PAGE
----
Tech – for Everyone

Tech Tips and Tricks & Advice – written in plain English.

Inserting Special Characters

Today’s quick and easy computing tip works no matter what program I am in.

Occasionally I have to insert a special character into my documents – such as the Copyright symbol in my articles, or and upside down question mark when representing Spanish, or an umlaut or tilde in an ancestor’s name.
And I think we can all agree that ¼ certainly looks better than 1/4, and is easier to read.

When I am working in Word (which is never, anymore) or working in an HTML editor (for the Internet), there are shortcuts I can use to quickly insert those unique (aka “oddball”) symbols. But in other situations and applications – such as webmail – it is a little trickier.
[note: a nice listing of those ASCII/HTML codes can be found here.]char_map

For those occasions when I need a symbol for which there is no key on my keyboard, I have created a shortcut in my Quick Launch area to the Windows Character Map tool.

Character Map is a font ‘data base’ which can display all the characters in the fonts on your PC. (shown left)

In each font there are multiple dozens ‘special characters’ and symbols, and weird letters from foreign languages like Latin. I simply select my font, and scroll through the assortment until I find what I need; then Copy > Paste it into my document.

In demo screenshot, I have selected Times as the font, and I found my symbol without any scrolling. I clicked on the “©” to “select” it (as you can see, it enlarged when selected), and then clicked the “Copy” button.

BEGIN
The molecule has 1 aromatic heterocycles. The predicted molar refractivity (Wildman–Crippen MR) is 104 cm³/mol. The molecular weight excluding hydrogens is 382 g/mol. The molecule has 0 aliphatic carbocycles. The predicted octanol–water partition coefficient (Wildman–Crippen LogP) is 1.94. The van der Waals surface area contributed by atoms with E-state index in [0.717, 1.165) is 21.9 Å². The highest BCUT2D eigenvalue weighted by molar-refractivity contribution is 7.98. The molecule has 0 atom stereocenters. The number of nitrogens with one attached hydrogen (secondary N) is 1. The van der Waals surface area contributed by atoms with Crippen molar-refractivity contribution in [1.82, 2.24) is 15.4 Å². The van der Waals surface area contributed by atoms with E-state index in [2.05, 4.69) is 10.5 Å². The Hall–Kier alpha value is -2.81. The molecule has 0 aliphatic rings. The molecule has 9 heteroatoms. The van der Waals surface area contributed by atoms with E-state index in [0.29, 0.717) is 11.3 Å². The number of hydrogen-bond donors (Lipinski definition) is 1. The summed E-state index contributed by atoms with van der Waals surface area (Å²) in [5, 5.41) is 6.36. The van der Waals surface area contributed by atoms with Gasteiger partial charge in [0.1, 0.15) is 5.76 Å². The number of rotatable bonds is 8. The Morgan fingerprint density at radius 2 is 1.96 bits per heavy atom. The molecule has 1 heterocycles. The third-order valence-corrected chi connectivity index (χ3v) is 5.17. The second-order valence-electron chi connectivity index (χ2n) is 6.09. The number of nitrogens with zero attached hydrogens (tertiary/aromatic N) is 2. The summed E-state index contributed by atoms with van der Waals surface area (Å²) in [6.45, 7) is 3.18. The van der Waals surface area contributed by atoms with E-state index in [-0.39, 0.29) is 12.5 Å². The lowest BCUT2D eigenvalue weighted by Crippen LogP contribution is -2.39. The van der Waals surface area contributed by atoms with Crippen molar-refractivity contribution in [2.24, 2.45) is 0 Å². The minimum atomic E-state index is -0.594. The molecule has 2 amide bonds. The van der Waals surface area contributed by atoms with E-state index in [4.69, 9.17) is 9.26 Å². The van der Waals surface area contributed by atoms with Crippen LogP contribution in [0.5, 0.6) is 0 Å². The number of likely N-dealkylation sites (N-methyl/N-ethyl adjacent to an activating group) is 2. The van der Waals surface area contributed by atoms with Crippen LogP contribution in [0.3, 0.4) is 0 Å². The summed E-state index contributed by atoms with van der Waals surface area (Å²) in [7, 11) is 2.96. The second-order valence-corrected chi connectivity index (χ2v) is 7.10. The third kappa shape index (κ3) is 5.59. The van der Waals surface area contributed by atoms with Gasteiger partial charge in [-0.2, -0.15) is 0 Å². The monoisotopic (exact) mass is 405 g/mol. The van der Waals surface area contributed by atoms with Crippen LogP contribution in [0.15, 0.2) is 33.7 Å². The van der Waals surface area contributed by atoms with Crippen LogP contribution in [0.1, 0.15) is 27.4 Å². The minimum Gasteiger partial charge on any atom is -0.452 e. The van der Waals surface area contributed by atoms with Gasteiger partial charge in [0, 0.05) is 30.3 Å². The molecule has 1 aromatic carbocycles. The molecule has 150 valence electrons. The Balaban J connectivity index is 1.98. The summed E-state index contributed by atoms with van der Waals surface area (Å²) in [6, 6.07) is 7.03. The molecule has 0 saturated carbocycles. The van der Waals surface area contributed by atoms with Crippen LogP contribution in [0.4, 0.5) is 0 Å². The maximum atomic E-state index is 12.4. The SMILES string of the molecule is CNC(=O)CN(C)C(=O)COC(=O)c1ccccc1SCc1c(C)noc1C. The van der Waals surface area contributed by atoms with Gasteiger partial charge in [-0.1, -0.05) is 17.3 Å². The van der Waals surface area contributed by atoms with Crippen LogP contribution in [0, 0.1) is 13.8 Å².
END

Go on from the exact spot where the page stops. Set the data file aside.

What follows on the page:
The copyright symbol is now on my “clipboard”, so I move to document and press Ctrl+V (or, “Edit” menu > “Paste”) to Paste it in. Simple!

The Character Map tool is located in the Programs >Accessories >System Tools folder.. which is kind of a pain to navigate to, so I right-clicked on the icon, and dragged it down to the QuickLaunch area and hovered my cursor between two existing shortcuts until I saw a black vertical bar appear, and let go. Then I choose “Create shortcut here”.. as shown above, there’s now handy launcher always ready for me.

Today’s free download: The Chrome web browser from Google is now out of Beta, which generally means that it is “ready for Prime Time”. You can read one of my reader’s RL reviews of Chrome here, and you can download this speed demon here.

Copyright 2007-8 © Tech Paul. All rights reserved. post to jaanix

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December 15, 2008 Posted by | advice, browsers, computers, how to, keyboards and mice, MS Word, PC, software, tech, tweaks, Vista, Windows, XP | , , , , , , | 5 Comments